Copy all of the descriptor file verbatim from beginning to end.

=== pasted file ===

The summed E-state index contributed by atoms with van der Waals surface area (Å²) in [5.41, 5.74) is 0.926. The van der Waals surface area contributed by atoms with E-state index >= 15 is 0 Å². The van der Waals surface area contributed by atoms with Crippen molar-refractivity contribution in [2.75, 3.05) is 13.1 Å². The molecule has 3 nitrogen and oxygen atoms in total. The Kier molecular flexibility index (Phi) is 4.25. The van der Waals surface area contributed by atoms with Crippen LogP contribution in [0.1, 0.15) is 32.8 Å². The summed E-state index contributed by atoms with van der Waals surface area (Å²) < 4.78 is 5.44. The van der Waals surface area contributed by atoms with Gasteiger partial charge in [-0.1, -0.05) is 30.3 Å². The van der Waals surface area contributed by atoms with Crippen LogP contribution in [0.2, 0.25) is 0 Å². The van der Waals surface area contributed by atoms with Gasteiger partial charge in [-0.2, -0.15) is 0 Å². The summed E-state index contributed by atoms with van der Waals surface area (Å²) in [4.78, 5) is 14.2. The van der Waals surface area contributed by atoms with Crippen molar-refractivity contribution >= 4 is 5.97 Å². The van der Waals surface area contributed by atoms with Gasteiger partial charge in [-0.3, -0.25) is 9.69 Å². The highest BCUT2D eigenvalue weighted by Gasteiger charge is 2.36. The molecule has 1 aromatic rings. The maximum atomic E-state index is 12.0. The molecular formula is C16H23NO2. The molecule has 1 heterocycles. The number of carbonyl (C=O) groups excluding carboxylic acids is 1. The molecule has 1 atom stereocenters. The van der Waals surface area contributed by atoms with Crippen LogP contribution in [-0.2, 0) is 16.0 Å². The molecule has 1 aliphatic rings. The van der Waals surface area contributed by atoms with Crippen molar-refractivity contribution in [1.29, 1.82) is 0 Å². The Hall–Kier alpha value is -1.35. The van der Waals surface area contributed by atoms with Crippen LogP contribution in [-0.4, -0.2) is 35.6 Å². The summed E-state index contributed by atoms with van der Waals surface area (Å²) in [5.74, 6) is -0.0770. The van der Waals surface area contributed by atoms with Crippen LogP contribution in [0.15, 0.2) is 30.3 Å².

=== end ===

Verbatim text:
The summed E-state index contributed by atoms with van der Waals surface area (Å²) in [5.41, 5.74) is 0.926. The van der Waals surface area contributed by atoms with E-state index >= 15 is 0 Å². The van der Waals surface area contributed by atoms with Crippen molar-refractivity contribution in [2.75, 3.05) is 13.1 Å². The molecule has 3 nitrogen and oxygen atoms in total. The Kier molecular flexibility index (Phi) is 4.25. The van der Waals surface area contributed by atoms with Crippen LogP contribution in [0.1, 0.15) is 32.8 Å². The summed E-state index contributed by atoms with van der Waals surface area (Å²) < 4.78 is 5.44. The van der Waals surface area contributed by atoms with Gasteiger partial charge in [-0.1, -0.05) is 30.3 Å². The van der Waals surface area contributed by atoms with Crippen LogP contribution in [0.2, 0.25) is 0 Å². The van der Waals surface area contributed by atoms with Gasteiger partial charge in [-0.2, -0.15) is 0 Å². The summed E-state index contributed by atoms with van der Waals surface area (Å²) in [4.78, 5) is 14.2. The van der Waals surface area contributed by atoms with Crippen molar-refractivity contribution >= 4 is 5.97 Å². The van der Waals surface area contributed by atoms with Gasteiger partial charge in [-0.3, -0.25) is 9.69 Å². The highest BCUT2D eigenvalue weighted by Gasteiger charge is 2.36. The molecule has 1 aromatic rings. The maximum atomic E-state index is 12.0. The molecular formula is C16H23NO2. The molecule has 1 heterocycles. The number of carbonyl (C=O) groups excluding carboxylic acids is 1. The molecule has 1 atom stereocenters. The van der Waals surface area contributed by atoms with Crippen LogP contribution in [-0.2, 0) is 16.0 Å². The molecule has 1 aliphatic rings. The van der Waals surface area contributed by atoms with Crippen molar-refractivity contribution in [1.29, 1.82) is 0 Å². The Hall–Kier alpha value is -1.35. The van der Waals surface area contributed by atoms with Crippen LogP contribution in [-0.4, -0.2) is 35.6 Å². The summed E-state index contributed by atoms with van der Waals surface area (Å²) in [5.74, 6) is -0.0770. The van der Waals surface area contributed by atoms with Crippen LogP contribution in [0.15, 0.2) is 30.3 Å².